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Maruti cars were soft target for this ‘Dhoom’- inspired thief

Police officials said that the thief learnt the decoding of security system of Maruti cars from YouTube.

punjab Updated: Mar 25, 2018 19:26 IST
Parampreet Singh Narula
Parampreet Singh Narula
Hindustan Times, Jalandhar
Illustration by Daljeet kaur Sandhu

It was the passion to get a ‘thrill’ in life that pushed 40-year-old Shabeer Ahmed, a resident of Kulgam district in Kashmir, who was arrested by the Jalandhar commissionerate police on Tuesday, into the world of crime.

During interrogation, Shabeer told the police that he was inspired by the Bollywood film “Dhoom” and indulged in stealing cars for ‘adventure’. He, along with his associates, used to steal cars from Punjab and sell them at throwaway prices in terrorist-affected areas of Kashmir.

Shabeer Ahmed is a graduate and owns 50-canal apple orchards. He was a contractor by profession and was earning over Rs 15 lakh annually.

Maruti cars easy target for Shabeer

Shabeer said that he came into contact with a car thief Fayaz, a resident of Uri district in Kashmir, who taught him the art of stealing cars.

ACP Navneet Singh Mahal said that Shabeer always preferred to steal Maruti brand cars as he knew the technique to decode the security system of these cars. “The cars, including Swift, Swift Dzire, Ertiga and Alto were the easy targets for him as these cars don’t have a foolproof security system,” he said. In six months, Shabeer had stolen over 11 cars from Punjab.

Data procured from the commissionerate police revealed that of the total 44 cars stolen in from January 1, 2017 till now, 17 cars were Maruti Swift, eight Maruti Alto, four Maruti 800, three Maruti Ertiga and two Maruti Zen taking the number to 34. While remaining ten cars are of other brands.

“Stealing Maruti car is easy as compared to other cars, which are difficult to be decoded,” police officials said.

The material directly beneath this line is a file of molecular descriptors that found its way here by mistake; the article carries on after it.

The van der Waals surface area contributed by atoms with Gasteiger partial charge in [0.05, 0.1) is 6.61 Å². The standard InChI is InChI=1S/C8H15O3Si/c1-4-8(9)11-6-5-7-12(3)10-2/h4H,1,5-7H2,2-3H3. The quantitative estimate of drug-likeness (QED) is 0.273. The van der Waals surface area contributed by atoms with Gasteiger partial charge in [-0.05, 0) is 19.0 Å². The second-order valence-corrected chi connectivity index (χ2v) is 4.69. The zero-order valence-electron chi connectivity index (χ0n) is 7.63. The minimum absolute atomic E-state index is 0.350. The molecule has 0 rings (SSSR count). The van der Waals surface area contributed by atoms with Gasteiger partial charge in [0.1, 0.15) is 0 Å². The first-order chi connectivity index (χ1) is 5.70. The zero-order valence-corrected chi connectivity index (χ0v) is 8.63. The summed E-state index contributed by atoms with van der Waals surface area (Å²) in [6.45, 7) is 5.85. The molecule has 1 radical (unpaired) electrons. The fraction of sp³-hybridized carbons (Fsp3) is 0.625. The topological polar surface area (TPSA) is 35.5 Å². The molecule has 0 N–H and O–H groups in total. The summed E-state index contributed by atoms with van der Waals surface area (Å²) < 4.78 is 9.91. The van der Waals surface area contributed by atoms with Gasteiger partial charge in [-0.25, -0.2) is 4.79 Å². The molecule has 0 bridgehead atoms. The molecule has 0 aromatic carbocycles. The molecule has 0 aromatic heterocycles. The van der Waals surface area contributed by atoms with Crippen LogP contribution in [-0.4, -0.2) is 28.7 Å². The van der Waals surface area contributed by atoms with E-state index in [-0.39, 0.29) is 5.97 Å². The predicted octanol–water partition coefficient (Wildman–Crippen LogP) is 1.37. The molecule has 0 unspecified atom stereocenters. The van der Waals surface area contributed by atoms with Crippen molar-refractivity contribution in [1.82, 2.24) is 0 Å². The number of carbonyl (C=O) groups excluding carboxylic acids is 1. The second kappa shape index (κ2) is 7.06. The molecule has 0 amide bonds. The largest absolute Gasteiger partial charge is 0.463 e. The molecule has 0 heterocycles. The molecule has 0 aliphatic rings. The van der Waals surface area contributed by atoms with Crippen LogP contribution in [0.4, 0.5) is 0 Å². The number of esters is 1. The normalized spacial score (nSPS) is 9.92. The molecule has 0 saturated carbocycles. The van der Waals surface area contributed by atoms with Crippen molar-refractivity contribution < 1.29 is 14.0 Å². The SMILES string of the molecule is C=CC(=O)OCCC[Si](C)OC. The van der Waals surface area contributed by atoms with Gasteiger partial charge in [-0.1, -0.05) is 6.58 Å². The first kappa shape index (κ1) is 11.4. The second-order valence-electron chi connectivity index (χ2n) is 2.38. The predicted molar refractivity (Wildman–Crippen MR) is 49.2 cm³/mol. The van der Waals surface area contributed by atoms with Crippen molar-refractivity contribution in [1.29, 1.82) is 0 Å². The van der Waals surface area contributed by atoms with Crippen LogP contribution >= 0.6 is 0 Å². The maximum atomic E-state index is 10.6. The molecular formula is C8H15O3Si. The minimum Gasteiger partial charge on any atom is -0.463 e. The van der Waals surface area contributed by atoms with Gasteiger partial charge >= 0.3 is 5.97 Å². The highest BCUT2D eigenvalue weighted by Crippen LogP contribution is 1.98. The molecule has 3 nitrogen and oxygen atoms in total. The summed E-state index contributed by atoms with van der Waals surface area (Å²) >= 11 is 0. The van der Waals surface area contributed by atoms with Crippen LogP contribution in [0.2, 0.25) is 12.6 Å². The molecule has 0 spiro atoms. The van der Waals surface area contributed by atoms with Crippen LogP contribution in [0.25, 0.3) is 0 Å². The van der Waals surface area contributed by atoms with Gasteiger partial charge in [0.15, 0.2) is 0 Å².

Modus Operandi

Police officials said that Shabeer learnt the decoding of security system of Maruti cars from YouTube, where all the information about controlling the engine control module and key programming is described.

As per the method, being used by most of the thieves to steal the cars, a person first opens the door lock using a wire by breaking the glass and then he immediately disables the siren system by disconnecting the wires lying near the dashboard of the car.

“Using the key programmer device, easily available in market, thieves decode the transponder chip fitted in the car key and can easily start the vehicle using ready keys or making duplicate keys,” ACP Mahal said.

A transponder is a chip, which becomes mandatory for every car manufacturer to fit into the car key which disarms a vehicle immobiliser when the car key is used to start the engine.

Police officials said that making a duplicate key is the most time-consuming process while thieves extract the key module to start the engine and use screwdriver to take away the car in 15 minutes.

“The gang used to prepare a fake registration certificate (RC) and two number plates, which they put on the car to give a slip to the police,” police officials said.

The accused used to sell the stolen cars in terrorist-affected areas, including Kulgam, Anantnag and other cities of South Kashmir. He would sell a one-year-old Swift car at a price of around Rs 60,000.

Praveen Kumar Sinha, commissioner of police (CP), Jalandhar, said that the Maruti company needs to review the security system of their cars as it took less than 30 minutes to decode the car’s security system.

“If they (Maruti representatives) want, we can give a demo of how thieves are stealing their vehicles,” CP Sinha said.

First Published: Mar 25, 2018 19:14 IST